Sunday, July 19, 2015

The Right to Self-Government

This article first appeared on on 22 September 2014.

So after quitting your job (and your boss) a few years ago, you started a business and after much blood, sweat and tears it is now stable. You are able to draw a modest salary. You live in a modest home. You drive a modest car and your kids go to a modest school. The only problem is you that didn’t work this hard to have a modest lifestyle.

The business is ready for that giant leap, and more importantly, you are tired of the ‘modest’ life and want to sit at the big boys’ table. Of course, your business would need a fresh injection of capital to fund any growth. This means getting an investor. The only problem is that you would need to give up a share of your business to someone else.

After all those long nights and near-bankruptcy moments you are now expected to give up a sizeable part of your ‘little baby’ to some stranger. To make matters worse, you probably have to sell down at a price lower than your version of fair value (because we all think our businesses are worth much more!).

Worst of all, though, you are now getting yourself a new boss. Well, at least that’s what it feels like. Someone else, other than yourself, you now need to consult with and account to.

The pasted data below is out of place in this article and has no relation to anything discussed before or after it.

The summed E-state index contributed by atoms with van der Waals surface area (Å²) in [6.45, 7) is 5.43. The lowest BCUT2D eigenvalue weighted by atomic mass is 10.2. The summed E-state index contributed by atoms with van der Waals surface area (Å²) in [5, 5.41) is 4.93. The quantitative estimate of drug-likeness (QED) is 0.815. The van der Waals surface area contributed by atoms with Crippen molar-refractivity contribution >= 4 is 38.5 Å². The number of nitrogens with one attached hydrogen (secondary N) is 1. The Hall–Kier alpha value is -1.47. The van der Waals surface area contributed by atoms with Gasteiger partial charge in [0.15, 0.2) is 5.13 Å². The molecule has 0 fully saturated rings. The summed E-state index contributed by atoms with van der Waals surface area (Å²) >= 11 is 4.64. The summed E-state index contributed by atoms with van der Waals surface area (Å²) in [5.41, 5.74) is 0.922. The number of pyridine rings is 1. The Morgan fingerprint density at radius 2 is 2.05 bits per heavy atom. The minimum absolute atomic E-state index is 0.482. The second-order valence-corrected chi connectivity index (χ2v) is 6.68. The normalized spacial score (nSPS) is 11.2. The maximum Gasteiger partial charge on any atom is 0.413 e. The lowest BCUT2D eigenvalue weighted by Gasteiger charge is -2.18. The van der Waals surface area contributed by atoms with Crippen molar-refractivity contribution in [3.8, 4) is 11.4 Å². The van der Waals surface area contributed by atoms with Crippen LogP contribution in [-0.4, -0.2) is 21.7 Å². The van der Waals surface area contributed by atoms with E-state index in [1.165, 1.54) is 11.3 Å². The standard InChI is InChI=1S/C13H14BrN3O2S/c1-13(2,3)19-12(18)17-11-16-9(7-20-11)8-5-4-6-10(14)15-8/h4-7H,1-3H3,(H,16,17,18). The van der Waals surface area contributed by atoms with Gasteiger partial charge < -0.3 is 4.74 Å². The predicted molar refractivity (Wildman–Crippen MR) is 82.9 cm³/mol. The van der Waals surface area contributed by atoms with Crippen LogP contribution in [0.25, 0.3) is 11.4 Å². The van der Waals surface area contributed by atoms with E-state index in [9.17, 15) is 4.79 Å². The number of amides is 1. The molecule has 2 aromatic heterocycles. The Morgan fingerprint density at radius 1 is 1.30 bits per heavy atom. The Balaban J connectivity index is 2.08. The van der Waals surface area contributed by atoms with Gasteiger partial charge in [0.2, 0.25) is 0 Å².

You start thinking: “Perhaps this is not such a good idea after all. Perhaps I should just stay with my small business. At least it’s all mine. At least I retain my autonomy. At least I remain my own boss.” If this sounds familiar, do not despair. You are not alone.

The Oxford Dictionary defines autonomy as “the right or condition of self-government” and or “the ability of a person to make his or her own decisions”. For nearly every entrepreneur, the thought of bringing in an investor means giving up the ability to make their own decisions. To many this essentially means they now have a boss, which goes against every grain of their entire plan – namely to be their own boss.

The consequence of this outlook is that the entrepreneur then stumps the growth prospects of their business, driven by this fear of losing autonomy. They resist an injection of fresh capital and fresh ideas that have the potential to transform their small business into a sizeable operation.

Most times, entrepreneurs are scared of losing ‘control’. They are scared of losing the ability to decide when, how and with whom they do business. Ask most entrepreneurs if they would want a funder who takes equity in their business or a funder who lends them debt, and they will tell you: “Lend me your money. I pay you back. You get out of my life!”